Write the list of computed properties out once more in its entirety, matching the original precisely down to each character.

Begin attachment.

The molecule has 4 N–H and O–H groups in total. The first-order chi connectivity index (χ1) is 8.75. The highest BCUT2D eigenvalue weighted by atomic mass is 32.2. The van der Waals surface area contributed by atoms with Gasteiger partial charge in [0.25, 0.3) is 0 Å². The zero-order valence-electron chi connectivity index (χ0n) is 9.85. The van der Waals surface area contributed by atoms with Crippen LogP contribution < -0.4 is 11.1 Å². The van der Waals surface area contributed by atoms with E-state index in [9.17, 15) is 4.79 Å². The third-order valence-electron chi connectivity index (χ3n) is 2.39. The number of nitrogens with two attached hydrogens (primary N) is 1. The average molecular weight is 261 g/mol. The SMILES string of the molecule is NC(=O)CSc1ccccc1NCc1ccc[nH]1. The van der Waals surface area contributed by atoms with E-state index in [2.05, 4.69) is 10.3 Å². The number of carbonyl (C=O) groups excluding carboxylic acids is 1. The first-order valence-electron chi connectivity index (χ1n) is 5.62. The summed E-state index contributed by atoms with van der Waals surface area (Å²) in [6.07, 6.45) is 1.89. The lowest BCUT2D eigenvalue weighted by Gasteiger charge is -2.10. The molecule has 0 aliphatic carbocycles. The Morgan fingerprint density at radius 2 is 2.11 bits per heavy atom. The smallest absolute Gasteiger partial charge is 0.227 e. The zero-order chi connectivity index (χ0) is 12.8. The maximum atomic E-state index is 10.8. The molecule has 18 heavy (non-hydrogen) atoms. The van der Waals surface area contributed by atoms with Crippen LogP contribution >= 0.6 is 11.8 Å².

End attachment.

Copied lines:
The molecule has 4 N–H and O–H groups in total. The first-order chi connectivity index (χ1) is 8.75. The highest BCUT2D eigenvalue weighted by atomic mass is 32.2. The van der Waals surface area contributed by atoms with Gasteiger partial charge in [0.25, 0.3) is 0 Å². The zero-order valence-electron chi connectivity index (χ0n) is 9.85. The van der Waals surface area contributed by atoms with Crippen LogP contribution < -0.4 is 11.1 Å². The van der Waals surface area contributed by atoms with E-state index in [9.17, 15) is 4.79 Å². The third-order valence-electron chi connectivity index (χ3n) is 2.39. The number of nitrogens with two attached hydrogens (primary N) is 1. The average molecular weight is 261 g/mol. The SMILES string of the molecule is NC(=O)CSc1ccccc1NCc1ccc[nH]1. The van der Waals surface area contributed by atoms with E-state index in [2.05, 4.69) is 10.3 Å². The number of carbonyl (C=O) groups excluding carboxylic acids is 1. The first-order valence-electron chi connectivity index (χ1n) is 5.62. The summed E-state index contributed by atoms with van der Waals surface area (Å²) in [6.07, 6.45) is 1.89. The lowest BCUT2D eigenvalue weighted by Gasteiger charge is -2.10. The molecule has 0 aliphatic carbocycles. The Morgan fingerprint density at radius 2 is 2.11 bits per heavy atom. The smallest absolute Gasteiger partial charge is 0.227 e. The zero-order chi connectivity index (χ0) is 12.8. The maximum atomic E-state index is 10.8. The molecule has 18 heavy (non-hydrogen) atoms. The van der Waals surface area contributed by atoms with Crippen LogP contribution >= 0.6 is 11.8 Å².